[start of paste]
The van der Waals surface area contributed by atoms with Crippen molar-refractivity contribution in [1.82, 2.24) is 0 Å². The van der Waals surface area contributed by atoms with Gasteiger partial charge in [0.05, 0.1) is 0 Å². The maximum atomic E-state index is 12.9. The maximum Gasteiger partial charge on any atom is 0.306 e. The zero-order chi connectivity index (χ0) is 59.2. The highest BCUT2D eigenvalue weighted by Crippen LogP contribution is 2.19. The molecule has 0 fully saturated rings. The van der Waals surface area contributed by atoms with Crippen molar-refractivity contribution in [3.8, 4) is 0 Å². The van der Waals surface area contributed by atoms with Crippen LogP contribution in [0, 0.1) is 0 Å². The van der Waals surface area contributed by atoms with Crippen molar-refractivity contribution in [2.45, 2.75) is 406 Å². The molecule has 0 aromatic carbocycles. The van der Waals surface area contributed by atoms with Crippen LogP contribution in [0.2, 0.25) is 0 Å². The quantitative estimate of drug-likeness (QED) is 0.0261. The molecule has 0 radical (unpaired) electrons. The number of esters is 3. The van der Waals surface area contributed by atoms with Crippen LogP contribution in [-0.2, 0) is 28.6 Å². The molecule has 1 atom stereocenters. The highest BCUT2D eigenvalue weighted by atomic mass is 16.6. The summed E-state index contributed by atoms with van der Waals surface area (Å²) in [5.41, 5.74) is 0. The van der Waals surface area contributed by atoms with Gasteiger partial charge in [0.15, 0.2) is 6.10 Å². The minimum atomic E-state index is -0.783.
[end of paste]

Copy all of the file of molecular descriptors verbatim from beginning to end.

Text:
The van der Waals surface area contributed by atoms with Crippen molar-refractivity contribution in [1.82, 2.24) is 0 Å². The van der Waals surface area contributed by atoms with Gasteiger partial charge in [0.05, 0.1) is 0 Å². The maximum atomic E-state index is 12.9. The maximum Gasteiger partial charge on any atom is 0.306 e. The zero-order chi connectivity index (χ0) is 59.2. The highest BCUT2D eigenvalue weighted by Crippen LogP contribution is 2.19. The molecule has 0 fully saturated rings. The van der Waals surface area contributed by atoms with Crippen molar-refractivity contribution in [3.8, 4) is 0 Å². The van der Waals surface area contributed by atoms with Crippen LogP contribution in [0, 0.1) is 0 Å². The van der Waals surface area contributed by atoms with Crippen molar-refractivity contribution in [2.45, 2.75) is 406 Å². The molecule has 0 aromatic carbocycles. The van der Waals surface area contributed by atoms with Crippen LogP contribution in [0.2, 0.25) is 0 Å². The quantitative estimate of drug-likeness (QED) is 0.0261. The molecule has 0 radical (unpaired) electrons. The number of esters is 3. The van der Waals surface area contributed by atoms with Crippen LogP contribution in [-0.2, 0) is 28.6 Å². The molecule has 1 atom stereocenters. The highest BCUT2D eigenvalue weighted by atomic mass is 16.6. The summed E-state index contributed by atoms with van der Waals surface area (Å²) in [5.41, 5.74) is 0. The van der Waals surface area contributed by atoms with Gasteiger partial charge in [0.15, 0.2) is 6.10 Å². The minimum atomic E-state index is -0.783.